Cleat Fixtures - Sliding Pegs

glenn bradley

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In my ongoing attempt to keep my sanity I am making odds and ends that will hopefully become useful once the new shop appears. I adopted the 'cleat wall' philosophy long ago. It has paid dividends over and over throughout the years. The new shop will have a few cleat wall areas. One is planned for the tablesaw / router table area.

Cleat Wall SU Snapshot.jpg

Don't let the semi-transparent walls bother you. This just makes it easier for me to keep track of where I am when I am working on the drawing. The area you see through the wall is a planned finishing area.

I used to keep my sleds on the ground leaning against the cyclone. Other jigs were in a jumble on an elevated platform to keep them off the concrete. Still others hung on 1/2" pegs here and there. I plan to enlarge or add 1" holes to a lot of the jigs I use regularly. They will then hang from 1 or 2 of the 3/4" red oak pegs on this wall.

Both ends of the cleat will be open so they can be slipped on and off as required (they are not removable except by sliding them off the ends of the cleat). My diligent and carefully controlled laboratory testing environment has revealed that they slide easily into any position along the cleat when unloaded.

Cleat Peg (2).jpg . Cleat Peg (3).jpg

This one is version 2. I managed to stumble through it with small power and hand tools. I ran out of scrap ply and had to use a scrap of BB ply that had been setting on the back patio for about a year; it survived admirably. I will do a production run once I have a tablesaw again. A couple of dozen should be more than I will ever use.

Cleat Peg (1).jpg . Cleat Peg (4).jpg
 

Rick Prosser

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Interesting. Is there a big benefit to have the items captured on the cleat - maybe more secure?
I can see where it would be easier to lift them off and place them elsewhere instead of having to be able to slide all the way to the end to remove and place higher or lower. (this non-captured approach may be the "French Cleat" version) Maybe it just depends on how much rearranging is required over time...
 

Ted Calver

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I like the capture idea because it keeps the peg board from coming off when you take down a jig, etc., but I think making the bottom part of the capture easily removable would satisfy Rick's desire for easy off.
 

glenn bradley

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Interesting. Is there a big benefit to have the items captured on the cleat - maybe more secure?
I can see where it would be easier to lift them off and place them elsewhere instead of having to be able to slide all the way to the end to remove and place higher or lower. (this non-captured approach may be the "French Cleat" version) Maybe it just depends on how much rearranging is required over time...
I have others that lift off although they have a double-headed, cut off nail through a hole that puts the nail just under the cleat. The example shown happens to be a clamp rack fixture. Out here where the ground does the watusi we have to take some precautions ;-)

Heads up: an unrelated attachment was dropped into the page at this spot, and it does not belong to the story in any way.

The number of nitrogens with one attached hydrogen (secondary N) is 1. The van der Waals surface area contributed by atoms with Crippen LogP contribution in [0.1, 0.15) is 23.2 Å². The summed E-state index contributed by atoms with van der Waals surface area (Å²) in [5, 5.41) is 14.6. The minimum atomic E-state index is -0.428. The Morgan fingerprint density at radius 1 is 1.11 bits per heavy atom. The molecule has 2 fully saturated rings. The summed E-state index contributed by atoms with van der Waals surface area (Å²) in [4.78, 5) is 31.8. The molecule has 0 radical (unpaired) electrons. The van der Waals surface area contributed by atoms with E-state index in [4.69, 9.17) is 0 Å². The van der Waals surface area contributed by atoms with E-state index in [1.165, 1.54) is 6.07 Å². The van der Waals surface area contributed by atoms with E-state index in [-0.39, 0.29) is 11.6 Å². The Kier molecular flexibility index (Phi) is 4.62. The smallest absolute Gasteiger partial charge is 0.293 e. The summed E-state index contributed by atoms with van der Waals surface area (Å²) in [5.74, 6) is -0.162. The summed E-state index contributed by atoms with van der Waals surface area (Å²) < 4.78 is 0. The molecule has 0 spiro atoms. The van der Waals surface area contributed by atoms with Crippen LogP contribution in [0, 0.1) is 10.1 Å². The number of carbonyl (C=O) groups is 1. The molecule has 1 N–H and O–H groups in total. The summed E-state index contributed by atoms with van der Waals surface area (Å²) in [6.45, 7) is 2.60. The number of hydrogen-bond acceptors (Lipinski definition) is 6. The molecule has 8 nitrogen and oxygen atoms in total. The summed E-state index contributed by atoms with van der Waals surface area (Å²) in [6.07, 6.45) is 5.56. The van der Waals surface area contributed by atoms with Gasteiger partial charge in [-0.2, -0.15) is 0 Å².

Cleat Clamp Rack V2 (21).jpg . Cleat Clamp Rack V2 (14).jpg

For this purpose specific wall the pegs will be pretty static yet I didn't want them permanent. I do want to add, move or change if required. They are also made to fit the standard cleat dimensions so if they end up migrating away from the "peg wall" that will be a non-issue.
 
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Apart from using them in the shop, I also use them on the back of my carvings as they can be pretty heavy and it is easier to hang them up or take them down from the wall rather than having to aim blindly a wire on a hook.
 

glenn bradley

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Boredom strikes again! A neighbor was tossing some old cabinets made of shop grade plywood. I scrounged it for scrap and added some scraps and whatnot of my own to make more cleat peg fixtures. Between the freebie tablesaw and my CMS I was able to batch out parts that are close enough dimension-wise for this sort of fixture.
Cleat Peg (5).jpg
A couple of simple stops make the drilling for screw holes go quickly.
Cleat Peg (6).jpg
A simple setup at the bench helps me batch out the assemblies.
Cleat Peg (7).jpg
A piece of wall cleat acts as a spacer plus a 1/32" thick piece of gift card. The 32nd seems to be enough to allow easy movement along the cleat. I use glue and hardened screws for the load bearing cleat section. The retainer / stand off block is not glued and is held in place with drywall screws.
Cleat Peg (8).jpg . Cleat Peg(9).jpg
A section of unused wall cleat lets me test the fit and keeps the sub-assemblies out of my way till the next steps.
Cleat Peg(10).jpg
To avoid total brain-death I do batches of different steps rather than 20-odd of this then 20-odd of that. When we get repetition-hypnotised is when accidents can happen.
This complicated looking rig lets me drill the 5 degree holes for the pegs. It's not as involved as it looks and allows me to run through the operation pretty quickly.
Cleat Peg(11).jpg
Soon enough I have a good portion of these drilled.
Cleat Peg(12).jpg . Cleat Peg(13).jpg
Time for a bite of lunch before I carry on . . .
 

glenn bradley

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I can't help but hear Paul Newman as Butch Cassidy when I say this . . . .

"Well, that oughta do it"

Cleat Peg(14).jpg
Twenty-two of 'em. That's more than I planned on but, when the shop gods hand you neighbor's scrap, you must do your durndest. Now if only I had a shop to hang them in . . . This'll keep 'em out of the way for the next few months,
Cleat Peg(15).jpg
 
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